From fraudulent brokers to broker accreditation and arrangements, mortgage brokers will be in the spotlight at the royal commission’s first public hearings in March, along with fraudulent loan applications.
The commission announced yesterday that its first round of hearings will focus on aspects of banking and financial services providers’ treatment of consumers in connection with credit products -- including residential mortgages, car finance, and credit cards.
It will hold its first round of hearings from 13 to 23 March 2018.
For residential mortgages, the commission will hear the case of NAB’s Introducer Program and fraudulent loan applications.
NAB’s Introducer Program had previously been mentioned in a home loan fraud court case when a former NAB mobile banker was charged last year with falsifying home loan documents and attempting to defraud the bank.
Banker Andrew Matthews was accused of getting dozens of customers to sign documents falsifying they had been referred to NAB through its Introducer Program between 2012 and 2016.
As Australian Broker reported in November, NAB held an extensive review of its mortgage book and identified around 2,300 home loans that might have been submitted without accurate customer information and/or documentation, or correct information in relation to its Introducer Program.
As a result of the review, it terminated 20 bankers in NSW and Victoria, and penalised additional 32 bankers, including reducing their remuneration.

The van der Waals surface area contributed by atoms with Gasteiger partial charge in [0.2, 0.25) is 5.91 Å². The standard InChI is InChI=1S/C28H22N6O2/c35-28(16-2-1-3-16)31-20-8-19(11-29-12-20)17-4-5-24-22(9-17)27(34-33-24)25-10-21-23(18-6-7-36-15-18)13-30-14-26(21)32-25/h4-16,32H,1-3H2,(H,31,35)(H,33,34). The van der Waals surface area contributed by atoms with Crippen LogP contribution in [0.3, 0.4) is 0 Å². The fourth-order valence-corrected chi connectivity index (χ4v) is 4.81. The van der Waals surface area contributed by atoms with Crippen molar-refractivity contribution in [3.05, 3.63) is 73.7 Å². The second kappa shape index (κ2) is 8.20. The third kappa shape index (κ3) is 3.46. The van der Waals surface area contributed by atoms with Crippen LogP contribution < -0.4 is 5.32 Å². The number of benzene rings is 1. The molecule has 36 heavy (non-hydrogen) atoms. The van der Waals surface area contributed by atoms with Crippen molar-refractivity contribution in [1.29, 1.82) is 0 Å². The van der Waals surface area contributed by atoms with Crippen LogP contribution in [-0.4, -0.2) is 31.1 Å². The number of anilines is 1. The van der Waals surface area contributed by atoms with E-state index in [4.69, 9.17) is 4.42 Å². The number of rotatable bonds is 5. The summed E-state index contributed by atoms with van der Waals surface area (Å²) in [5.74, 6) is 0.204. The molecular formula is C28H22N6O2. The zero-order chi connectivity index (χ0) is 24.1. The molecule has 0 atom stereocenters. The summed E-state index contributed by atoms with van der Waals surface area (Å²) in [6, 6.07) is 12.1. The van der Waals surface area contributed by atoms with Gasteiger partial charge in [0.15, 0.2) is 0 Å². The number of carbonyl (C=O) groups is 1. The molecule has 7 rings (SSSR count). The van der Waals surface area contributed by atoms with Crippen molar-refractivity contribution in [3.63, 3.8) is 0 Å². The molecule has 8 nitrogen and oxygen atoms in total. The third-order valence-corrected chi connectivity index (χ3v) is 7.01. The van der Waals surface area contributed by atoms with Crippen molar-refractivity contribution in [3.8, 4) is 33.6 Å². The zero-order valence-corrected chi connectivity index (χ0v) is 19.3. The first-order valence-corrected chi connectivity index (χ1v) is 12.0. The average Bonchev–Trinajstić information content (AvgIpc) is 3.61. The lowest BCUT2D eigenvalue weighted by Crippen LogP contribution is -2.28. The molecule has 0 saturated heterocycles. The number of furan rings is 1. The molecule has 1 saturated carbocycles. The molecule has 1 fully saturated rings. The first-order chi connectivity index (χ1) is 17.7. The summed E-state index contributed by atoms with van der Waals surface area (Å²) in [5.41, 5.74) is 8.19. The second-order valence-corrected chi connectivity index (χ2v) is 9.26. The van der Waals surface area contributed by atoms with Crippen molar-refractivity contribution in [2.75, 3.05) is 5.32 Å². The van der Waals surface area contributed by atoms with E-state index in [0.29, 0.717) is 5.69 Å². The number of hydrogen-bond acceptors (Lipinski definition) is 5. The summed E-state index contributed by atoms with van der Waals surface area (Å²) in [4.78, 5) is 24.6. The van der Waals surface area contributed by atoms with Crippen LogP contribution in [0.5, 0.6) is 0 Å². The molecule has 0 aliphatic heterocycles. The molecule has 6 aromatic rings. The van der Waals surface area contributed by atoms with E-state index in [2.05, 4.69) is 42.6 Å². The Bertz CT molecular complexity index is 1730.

The bank started a remediation program last year for some of its customers, and said then that it had engaged with ASIC to ensure the remediation program provided fair outcomes for customers.
For the royal commission’s inquiry into the arrangements and practices of financial services providers and their intermediaries, it will hear on:
• Aussie Home Loans’ fraudulent brokers and broker arrangements, and
• CBA accreditation of brokers and broker arrangements.
CBA’s credit insurance in connection with home loans, personal loans and credit cards will also be grilled at the hearings.
The other banks involved in the case studies the commission will look into are ANZ, Westpac, and Citi.
ANZ will be grilled again in relation to its former car finance business Esanda, a few weeks after a Federal Court judge fined it $5m for car loans approved by Esanda from three finance brokers. As Australian Broker reported last month, ANZ admitted 24 contraventions of the responsible lending provisions for these car loans and agreed to pay a $5m fine as part of the settlement.
The commission said a number of consumers will give evidence of their particular experiences, and that a representative of a consumer advocacy group will also provide evidence.
Consumer groups Choice and Consumer Action Law Centre have both made public submissions to the commission.
The commission said it will inform the entities that are the subject of consumer evidence, but reports say the major banks have already been told to prepare for cross-examination.
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